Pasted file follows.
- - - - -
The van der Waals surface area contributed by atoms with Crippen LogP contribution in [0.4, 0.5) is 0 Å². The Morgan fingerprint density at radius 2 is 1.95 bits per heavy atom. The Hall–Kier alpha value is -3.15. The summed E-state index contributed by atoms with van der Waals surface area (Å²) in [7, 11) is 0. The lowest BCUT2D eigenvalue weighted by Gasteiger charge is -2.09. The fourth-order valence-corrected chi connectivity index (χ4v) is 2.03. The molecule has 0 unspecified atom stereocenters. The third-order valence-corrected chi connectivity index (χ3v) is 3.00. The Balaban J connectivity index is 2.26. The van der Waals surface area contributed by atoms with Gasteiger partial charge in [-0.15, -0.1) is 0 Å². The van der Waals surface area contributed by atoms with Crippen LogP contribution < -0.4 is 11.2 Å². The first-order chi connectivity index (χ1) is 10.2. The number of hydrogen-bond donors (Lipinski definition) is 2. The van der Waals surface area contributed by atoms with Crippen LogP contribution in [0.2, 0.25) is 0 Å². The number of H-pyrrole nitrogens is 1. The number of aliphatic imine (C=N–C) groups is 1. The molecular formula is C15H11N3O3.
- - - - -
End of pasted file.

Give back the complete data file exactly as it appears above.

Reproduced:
The van der Waals surface area contributed by atoms with Crippen LogP contribution in [0.4, 0.5) is 0 Å². The Morgan fingerprint density at radius 2 is 1.95 bits per heavy atom. The Hall–Kier alpha value is -3.15. The summed E-state index contributed by atoms with van der Waals surface area (Å²) in [7, 11) is 0. The lowest BCUT2D eigenvalue weighted by Gasteiger charge is -2.09. The fourth-order valence-corrected chi connectivity index (χ4v) is 2.03. The molecule has 0 unspecified atom stereocenters. The third-order valence-corrected chi connectivity index (χ3v) is 3.00. The Balaban J connectivity index is 2.26. The van der Waals surface area contributed by atoms with Gasteiger partial charge in [-0.15, -0.1) is 0 Å². The van der Waals surface area contributed by atoms with Crippen LogP contribution < -0.4 is 11.2 Å². The first-order chi connectivity index (χ1) is 10.2. The number of hydrogen-bond donors (Lipinski definition) is 2. The van der Waals surface area contributed by atoms with Crippen LogP contribution in [0.2, 0.25) is 0 Å². The number of H-pyrrole nitrogens is 1. The number of aliphatic imine (C=N–C) groups is 1. The molecular formula is C15H11N3O3.